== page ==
Posts Tagged ‘renewable energy’

Growth in renewable jobs in Massachusetts

February 18, 2016 Leave a comment

solar_workerAccording to a recent report from the Massachusetts Clean Energy Center (MassCEC), the state has seen an increase in jobs and performance in the energy sector over the past two years. The double-digit growth has been consistent for the past four years with the state now employing 98,985 workers at 6,439 clean tech and renewable energy companies across the state. Massachusetts clean energy is now an $11 billion dollar industry, making it a stand out on the map for global leadership in clean energy.

The innovation and investing in the field has allowed Massachusetts to grow the industry into a model of what other states want to accomplish. “Private sector innovation and investment combined with public sector leadership on forward thinking clean energy policies are continuing to prove to be a strong formula to drive the flourishing of this industry,” commented Northeast Clean Energy Council President Peter Rothstein. Read more…

Aging transformers are causing high prices and more risk

October 14, 2015 Leave a comment

transformerGenerator step up transformers, while not often mentioned in the renewable energy world, are a vital part of the grid and help to keep green energy moving forward. That being said, the time has come when many transformers are reaching the end of their life and are starting to break down and cause outages. These transformers are critical in energy output to the grid and are essential to all utility scale renewable energy projects. Having a contingency plan in the event the transformer breaks down is rare and is something that investors and owners should begin to explore.  An example might be the AES spare transformer program. Read more…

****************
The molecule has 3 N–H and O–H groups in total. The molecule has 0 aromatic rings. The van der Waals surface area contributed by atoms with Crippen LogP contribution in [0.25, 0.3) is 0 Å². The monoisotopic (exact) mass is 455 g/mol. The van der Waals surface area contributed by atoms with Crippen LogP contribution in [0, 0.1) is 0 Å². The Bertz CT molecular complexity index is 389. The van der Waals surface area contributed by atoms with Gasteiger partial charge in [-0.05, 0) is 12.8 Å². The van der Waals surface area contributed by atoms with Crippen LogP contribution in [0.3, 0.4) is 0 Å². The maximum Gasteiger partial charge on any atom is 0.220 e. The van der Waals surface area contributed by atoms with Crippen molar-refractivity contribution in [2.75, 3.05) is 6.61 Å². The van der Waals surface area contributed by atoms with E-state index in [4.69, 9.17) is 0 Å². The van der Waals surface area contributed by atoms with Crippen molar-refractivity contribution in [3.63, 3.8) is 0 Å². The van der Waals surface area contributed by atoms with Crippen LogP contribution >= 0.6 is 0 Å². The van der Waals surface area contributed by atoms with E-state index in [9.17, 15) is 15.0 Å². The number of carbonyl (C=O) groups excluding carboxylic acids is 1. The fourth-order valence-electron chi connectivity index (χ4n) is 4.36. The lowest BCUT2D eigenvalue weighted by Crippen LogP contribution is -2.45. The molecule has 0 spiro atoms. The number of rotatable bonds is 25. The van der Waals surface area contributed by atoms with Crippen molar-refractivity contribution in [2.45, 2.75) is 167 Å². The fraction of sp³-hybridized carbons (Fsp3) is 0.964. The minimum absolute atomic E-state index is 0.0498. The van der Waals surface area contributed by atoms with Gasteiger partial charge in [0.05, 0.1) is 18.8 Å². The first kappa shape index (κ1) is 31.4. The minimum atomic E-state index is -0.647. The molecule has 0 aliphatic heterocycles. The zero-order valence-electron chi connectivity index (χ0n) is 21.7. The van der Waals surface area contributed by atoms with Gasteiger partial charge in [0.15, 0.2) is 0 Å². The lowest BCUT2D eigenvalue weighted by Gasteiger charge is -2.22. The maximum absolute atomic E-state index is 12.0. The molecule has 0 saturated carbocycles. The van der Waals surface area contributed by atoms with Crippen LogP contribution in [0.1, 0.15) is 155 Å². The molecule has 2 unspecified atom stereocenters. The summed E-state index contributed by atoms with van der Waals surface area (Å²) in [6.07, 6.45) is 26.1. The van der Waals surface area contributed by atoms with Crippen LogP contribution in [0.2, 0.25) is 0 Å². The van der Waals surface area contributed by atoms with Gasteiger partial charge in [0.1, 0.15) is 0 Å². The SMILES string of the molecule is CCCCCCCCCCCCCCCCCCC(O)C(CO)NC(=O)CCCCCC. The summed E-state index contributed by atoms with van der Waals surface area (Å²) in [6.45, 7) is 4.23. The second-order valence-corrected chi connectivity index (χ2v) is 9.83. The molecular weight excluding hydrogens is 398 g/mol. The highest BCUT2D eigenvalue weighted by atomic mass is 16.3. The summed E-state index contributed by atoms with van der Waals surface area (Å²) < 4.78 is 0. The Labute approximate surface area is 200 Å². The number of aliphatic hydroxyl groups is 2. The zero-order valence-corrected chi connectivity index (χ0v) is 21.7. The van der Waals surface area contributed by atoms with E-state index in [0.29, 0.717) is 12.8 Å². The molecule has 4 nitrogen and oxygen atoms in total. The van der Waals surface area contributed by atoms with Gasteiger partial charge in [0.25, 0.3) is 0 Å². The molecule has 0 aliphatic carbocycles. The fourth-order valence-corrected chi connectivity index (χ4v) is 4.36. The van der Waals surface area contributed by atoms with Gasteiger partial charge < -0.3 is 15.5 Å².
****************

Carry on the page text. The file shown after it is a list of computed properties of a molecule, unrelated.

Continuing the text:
Lithium batteries and air shipment risks

September 22, 2015 Leave a comment

batteryLithium-ion batteries were cited in South Korean investigators’ final report as a contributing factor in the 2011 Asiana Airlines Boing 747 crash that killed both pilots on board.  Since 2006, lithium-ion batteries have been connected to several airline cargo fires including two jumbo jet crashes and a UPS cargo plane emergency landing.  Also interesting to note, Malaysia Airlines flight 370 was reported to have been carrying 440lb of lithium-ion batteries.